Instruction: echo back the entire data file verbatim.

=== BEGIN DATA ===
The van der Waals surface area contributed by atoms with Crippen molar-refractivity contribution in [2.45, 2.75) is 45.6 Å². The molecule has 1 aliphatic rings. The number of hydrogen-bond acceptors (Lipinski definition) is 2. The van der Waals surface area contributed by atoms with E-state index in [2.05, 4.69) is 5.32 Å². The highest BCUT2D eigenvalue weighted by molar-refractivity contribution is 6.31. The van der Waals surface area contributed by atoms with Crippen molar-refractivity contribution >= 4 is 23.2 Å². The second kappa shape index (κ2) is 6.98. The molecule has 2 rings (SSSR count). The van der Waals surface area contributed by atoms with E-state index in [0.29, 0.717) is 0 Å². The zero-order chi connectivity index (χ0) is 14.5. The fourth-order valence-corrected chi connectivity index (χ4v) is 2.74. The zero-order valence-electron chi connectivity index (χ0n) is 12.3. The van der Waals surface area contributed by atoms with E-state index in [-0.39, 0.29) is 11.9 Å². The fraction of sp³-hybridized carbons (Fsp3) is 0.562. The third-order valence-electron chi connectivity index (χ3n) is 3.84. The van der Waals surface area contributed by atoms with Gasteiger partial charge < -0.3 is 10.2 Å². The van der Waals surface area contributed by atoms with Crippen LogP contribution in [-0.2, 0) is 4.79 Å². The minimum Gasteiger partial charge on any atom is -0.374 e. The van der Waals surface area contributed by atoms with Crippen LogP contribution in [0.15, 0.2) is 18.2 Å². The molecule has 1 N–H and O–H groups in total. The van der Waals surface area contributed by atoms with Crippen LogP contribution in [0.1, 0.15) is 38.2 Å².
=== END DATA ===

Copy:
The van der Waals surface area contributed by atoms with Crippen molar-refractivity contribution in [2.45, 2.75) is 45.6 Å². The molecule has 1 aliphatic rings. The number of hydrogen-bond acceptors (Lipinski definition) is 2. The van der Waals surface area contributed by atoms with E-state index in [2.05, 4.69) is 5.32 Å². The highest BCUT2D eigenvalue weighted by molar-refractivity contribution is 6.31. The van der Waals surface area contributed by atoms with Crippen molar-refractivity contribution >= 4 is 23.2 Å². The second kappa shape index (κ2) is 6.98. The molecule has 2 rings (SSSR count). The van der Waals surface area contributed by atoms with E-state index in [0.29, 0.717) is 0 Å². The zero-order chi connectivity index (χ0) is 14.5. The fourth-order valence-corrected chi connectivity index (χ4v) is 2.74. The zero-order valence-electron chi connectivity index (χ0n) is 12.3. The van der Waals surface area contributed by atoms with E-state index in [-0.39, 0.29) is 11.9 Å². The fraction of sp³-hybridized carbons (Fsp3) is 0.562. The third-order valence-electron chi connectivity index (χ3n) is 3.84. The van der Waals surface area contributed by atoms with Gasteiger partial charge < -0.3 is 10.2 Å². The van der Waals surface area contributed by atoms with Crippen LogP contribution in [-0.2, 0) is 4.79 Å². The minimum Gasteiger partial charge on any atom is -0.374 e. The van der Waals surface area contributed by atoms with Crippen LogP contribution in [0.15, 0.2) is 18.2 Å². The molecule has 1 N–H and O–H groups in total. The van der Waals surface area contributed by atoms with Crippen LogP contribution in [0.1, 0.15) is 38.2 Å².